|IUPAC name||4-aminobutanoic acid|
|Molar mass||103.12 g/mol|
|Except where noted otherwise, data are given for|
materials in their standard state
(at 25 °C, 100 kPa)
Gamma-aminobutyric acid, or GABA, is an amino acid that is not incorporated into proteins but serves as a neurotransmitter in the central nervous system of mammals. This chemical, C4H9NO2C4, is secreted by certain neurons in the brain and spinal cord and generally has an inhibitory effect in terms of the transmission of nerve impulses in adult vertebrates (but excitatory early in development). GABA is also directly responsible for the regulation of muscle tone. Unlike its function in adult vertebrates, GABA acts on excitatory receptors in insect species.
GABA is integral to the functioning of the central nervous system. It is the main inhibitory neurotransmitter of the brain and most central nervous system synapses are GABAergic. GABA works in cooperation with excitatory influences (glutamate, epinephrine, norepinephrine), as a type of braking system, to allow the brain to maintain balance. Excessive excitatory influences and excessive inhibitory influences both lead to complications (anxiety, insomnia, seizures or sedation, anesthesia, and so on); together, the system can maintain balance.
GABA is of pharmacological importance in the function of many anti-anxiety drugs, whether by affecting GABA receptors, release, uptake, or so forth.
Although some GABA can be found in pancreatic islet cells and kidney, there are no significant amounts of GABA in mammalian tissues other than the tissues of the nervous system.
In spastic cerebral palsy in humans, GABA cannot be absorbed properly by the damaged nerve rootlets corresponding to affected muscles, which leads to hypertonia in those muscles.
Organisms synthesize GABA from glutamate using the enzyme L-glutamic acid decarboxylase and pyridoxal phosphate as a cofactor. It is worth noting that this process converts the principal excitatory neurotransmitter (glutamate) into the principal inhibitory one (GABA).
Gamma-aminobutyric acid was first artificially synthesized in 1883, and was first known only as a plant and microbe metabolic product. In 1950, however, GABA was discovered to be an integral part of the mammalian central nervous system (Roth et al. 2003).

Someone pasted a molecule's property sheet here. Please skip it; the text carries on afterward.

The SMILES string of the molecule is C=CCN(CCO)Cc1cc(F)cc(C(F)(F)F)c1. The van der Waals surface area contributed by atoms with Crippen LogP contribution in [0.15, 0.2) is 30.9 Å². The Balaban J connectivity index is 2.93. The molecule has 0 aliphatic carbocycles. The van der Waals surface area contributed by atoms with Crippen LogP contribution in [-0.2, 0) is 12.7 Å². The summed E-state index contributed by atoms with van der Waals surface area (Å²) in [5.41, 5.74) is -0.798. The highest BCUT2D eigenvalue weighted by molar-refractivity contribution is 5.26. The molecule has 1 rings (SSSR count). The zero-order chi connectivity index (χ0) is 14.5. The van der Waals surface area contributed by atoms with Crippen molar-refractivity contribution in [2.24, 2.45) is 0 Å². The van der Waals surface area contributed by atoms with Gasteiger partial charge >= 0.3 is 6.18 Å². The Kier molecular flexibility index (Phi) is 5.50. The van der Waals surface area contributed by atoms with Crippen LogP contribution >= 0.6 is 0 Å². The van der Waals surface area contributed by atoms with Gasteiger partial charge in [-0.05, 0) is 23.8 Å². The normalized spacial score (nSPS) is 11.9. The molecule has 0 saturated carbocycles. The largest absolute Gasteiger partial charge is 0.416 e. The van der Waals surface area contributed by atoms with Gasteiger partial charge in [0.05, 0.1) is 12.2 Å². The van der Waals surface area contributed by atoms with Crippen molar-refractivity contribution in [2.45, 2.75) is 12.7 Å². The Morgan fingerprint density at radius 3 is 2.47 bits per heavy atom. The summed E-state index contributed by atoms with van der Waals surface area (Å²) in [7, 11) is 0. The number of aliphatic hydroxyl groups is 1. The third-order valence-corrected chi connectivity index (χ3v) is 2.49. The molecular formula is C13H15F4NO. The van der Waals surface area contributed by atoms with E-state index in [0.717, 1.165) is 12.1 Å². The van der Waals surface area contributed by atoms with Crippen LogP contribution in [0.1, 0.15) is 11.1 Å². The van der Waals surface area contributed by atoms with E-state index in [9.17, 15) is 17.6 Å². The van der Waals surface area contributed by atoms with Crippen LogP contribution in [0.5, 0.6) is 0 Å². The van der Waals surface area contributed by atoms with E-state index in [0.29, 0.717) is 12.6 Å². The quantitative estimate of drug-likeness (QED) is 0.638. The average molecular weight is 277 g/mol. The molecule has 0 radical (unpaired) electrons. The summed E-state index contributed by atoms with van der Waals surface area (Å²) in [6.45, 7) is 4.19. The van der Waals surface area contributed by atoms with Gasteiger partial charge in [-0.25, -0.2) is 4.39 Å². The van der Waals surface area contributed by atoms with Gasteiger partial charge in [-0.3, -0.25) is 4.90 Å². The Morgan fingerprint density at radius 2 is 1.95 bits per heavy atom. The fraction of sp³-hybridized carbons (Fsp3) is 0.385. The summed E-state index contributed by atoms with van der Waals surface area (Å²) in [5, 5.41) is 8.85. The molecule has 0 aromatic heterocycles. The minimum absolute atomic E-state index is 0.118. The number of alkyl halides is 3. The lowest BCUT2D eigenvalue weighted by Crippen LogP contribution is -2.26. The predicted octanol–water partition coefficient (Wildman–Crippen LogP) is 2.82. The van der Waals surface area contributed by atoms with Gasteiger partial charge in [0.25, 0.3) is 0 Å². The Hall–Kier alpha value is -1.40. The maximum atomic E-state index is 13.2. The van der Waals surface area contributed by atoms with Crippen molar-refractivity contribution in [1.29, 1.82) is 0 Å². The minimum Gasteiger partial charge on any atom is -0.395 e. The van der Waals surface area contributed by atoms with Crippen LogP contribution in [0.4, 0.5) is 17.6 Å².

Structure and conformation
Gamma-aminobutyric acid is technically an amino acid. That is, GABA is an organic molecule with three main components: an amino group (-NH2), a carboxylic acid group (-COOH), and an R group, or side chain, unique to each amino acid. However, it is a nonstandard or "non-proteinogenic" amino acid in that it is not found in proteins, as is also the case of L-DOPA and carnitine. However, GABA rarely is referred to as an amino acid. This is because the term "amino acid," used without a qualifier, commonly refers to the alpha amino acids: those amino acids in which the amino and carboxylate groups are attached to the same carbon, the so-called α–carbon (alpha carbon). The amino acids that are proteinogenic (incorporated into proteins) are alpha amino acids. GABA is not an alpha amino acid and it is not incorporated into proteins.
GABA's chemical formula is C4H9NO2. GABA is found mostly as a zwitterion, that is, with the carboxyl group deprotonated and the amino group protonated. Its conformation depends on its environment. In the gas phase, a highly folded conformation is strongly favored because of the electrostatic attraction between the two functional groups. The stabilization is about 50 kcal/mol, according to quantum chemistry calculations. In the solid state, a more extended conformation is found, with a trans conformation at the amino end and a gauche conformation at the carboxyl end. This is due to the packing interactions with the neighboring molecules. In solution, five different conformations, some folded and some extended are found as a result of solvation effects (Majumdar and Guha 1988; Sapse 2000).
The conformational flexibility of GABA is important for its biological function, as it has been found to bind to different receptors with different conformations. Many GABA analogues with pharmaceutical applications have more rigid structures in order to control the binding better (Majumdar and Guha 1988; Sapse 2000).
In vertebrates, GABA acts at inhibitory synapses in the brain by binding to specific transmembrane receptors in the plasma membrane of both pre- and postsynaptic neuronal processes. This binding causes the opening of ion channels to allow the flow of either negatively charged chloride ions into the cell or positively charged potassium ions out of the cell. This action results in a negative change in the transmembrane potential, usually causing hyperpolarization.
Three general classes of GABA receptor are known: GABAA and GABAC ionotropic receptors, which are ion channels themselves, and GABAB metabotropic receptors, which are G protein-coupled receptors that open ion channels via intermediaries (G proteins).
Neurons that produce GABA as their output are called GABAergic neurons, and have chiefly inhibitory action at receptors in the adult vertebrate. Medium Spiny Cells are a typical example of inhibitory CNS GABAergic cells. In the hippocampus and neocortex of the mammalian brain, GABA has primarily excitatory effects early in development, and is in fact the major excitatory neurotransmitter in many regions of the brain before the maturation of glutamate synapses.